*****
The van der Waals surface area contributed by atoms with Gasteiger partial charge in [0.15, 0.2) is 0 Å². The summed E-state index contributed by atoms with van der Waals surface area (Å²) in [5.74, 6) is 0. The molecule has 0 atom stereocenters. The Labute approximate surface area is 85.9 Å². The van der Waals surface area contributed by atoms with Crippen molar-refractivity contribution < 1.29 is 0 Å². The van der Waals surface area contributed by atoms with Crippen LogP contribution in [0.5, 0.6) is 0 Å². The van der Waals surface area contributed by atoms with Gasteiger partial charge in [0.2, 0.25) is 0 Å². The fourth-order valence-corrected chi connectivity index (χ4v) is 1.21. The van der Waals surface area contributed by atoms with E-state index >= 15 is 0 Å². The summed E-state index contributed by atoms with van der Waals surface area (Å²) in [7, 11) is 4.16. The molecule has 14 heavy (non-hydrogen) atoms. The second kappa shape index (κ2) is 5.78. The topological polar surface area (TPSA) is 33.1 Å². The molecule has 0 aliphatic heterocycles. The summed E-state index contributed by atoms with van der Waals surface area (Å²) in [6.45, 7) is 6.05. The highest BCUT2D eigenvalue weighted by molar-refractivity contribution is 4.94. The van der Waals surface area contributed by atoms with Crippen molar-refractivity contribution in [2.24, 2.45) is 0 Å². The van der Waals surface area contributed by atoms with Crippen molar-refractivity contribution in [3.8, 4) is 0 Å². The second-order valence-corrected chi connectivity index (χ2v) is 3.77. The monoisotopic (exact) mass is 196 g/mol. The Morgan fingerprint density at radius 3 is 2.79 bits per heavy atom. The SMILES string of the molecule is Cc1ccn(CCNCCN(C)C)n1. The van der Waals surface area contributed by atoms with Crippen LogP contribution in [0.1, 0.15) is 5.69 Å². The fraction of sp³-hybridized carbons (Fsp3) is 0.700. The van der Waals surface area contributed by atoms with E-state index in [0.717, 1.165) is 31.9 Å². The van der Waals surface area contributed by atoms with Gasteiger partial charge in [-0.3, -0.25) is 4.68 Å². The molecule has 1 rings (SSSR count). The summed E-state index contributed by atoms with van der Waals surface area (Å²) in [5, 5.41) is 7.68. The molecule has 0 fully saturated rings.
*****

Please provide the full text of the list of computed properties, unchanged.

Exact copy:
The van der Waals surface area contributed by atoms with Gasteiger partial charge in [0.15, 0.2) is 0 Å². The summed E-state index contributed by atoms with van der Waals surface area (Å²) in [5.74, 6) is 0. The molecule has 0 atom stereocenters. The Labute approximate surface area is 85.9 Å². The van der Waals surface area contributed by atoms with Crippen molar-refractivity contribution < 1.29 is 0 Å². The van der Waals surface area contributed by atoms with Crippen LogP contribution in [0.5, 0.6) is 0 Å². The van der Waals surface area contributed by atoms with Gasteiger partial charge in [0.2, 0.25) is 0 Å². The fourth-order valence-corrected chi connectivity index (χ4v) is 1.21. The van der Waals surface area contributed by atoms with E-state index >= 15 is 0 Å². The summed E-state index contributed by atoms with van der Waals surface area (Å²) in [7, 11) is 4.16. The molecule has 14 heavy (non-hydrogen) atoms. The second kappa shape index (κ2) is 5.78. The topological polar surface area (TPSA) is 33.1 Å². The molecule has 0 aliphatic heterocycles. The summed E-state index contributed by atoms with van der Waals surface area (Å²) in [6.45, 7) is 6.05. The highest BCUT2D eigenvalue weighted by molar-refractivity contribution is 4.94. The van der Waals surface area contributed by atoms with Crippen molar-refractivity contribution in [2.24, 2.45) is 0 Å². The van der Waals surface area contributed by atoms with Crippen molar-refractivity contribution in [3.8, 4) is 0 Å². The second-order valence-corrected chi connectivity index (χ2v) is 3.77. The monoisotopic (exact) mass is 196 g/mol. The Morgan fingerprint density at radius 3 is 2.79 bits per heavy atom. The SMILES string of the molecule is Cc1ccn(CCNCCN(C)C)n1. The van der Waals surface area contributed by atoms with Crippen LogP contribution in [0.1, 0.15) is 5.69 Å². The fraction of sp³-hybridized carbons (Fsp3) is 0.700. The van der Waals surface area contributed by atoms with E-state index in [0.717, 1.165) is 31.9 Å². The van der Waals surface area contributed by atoms with Gasteiger partial charge in [-0.3, -0.25) is 4.68 Å². The molecule has 1 rings (SSSR count). The summed E-state index contributed by atoms with van der Waals surface area (Å²) in [5, 5.41) is 7.68. The molecule has 0 fully saturated rings.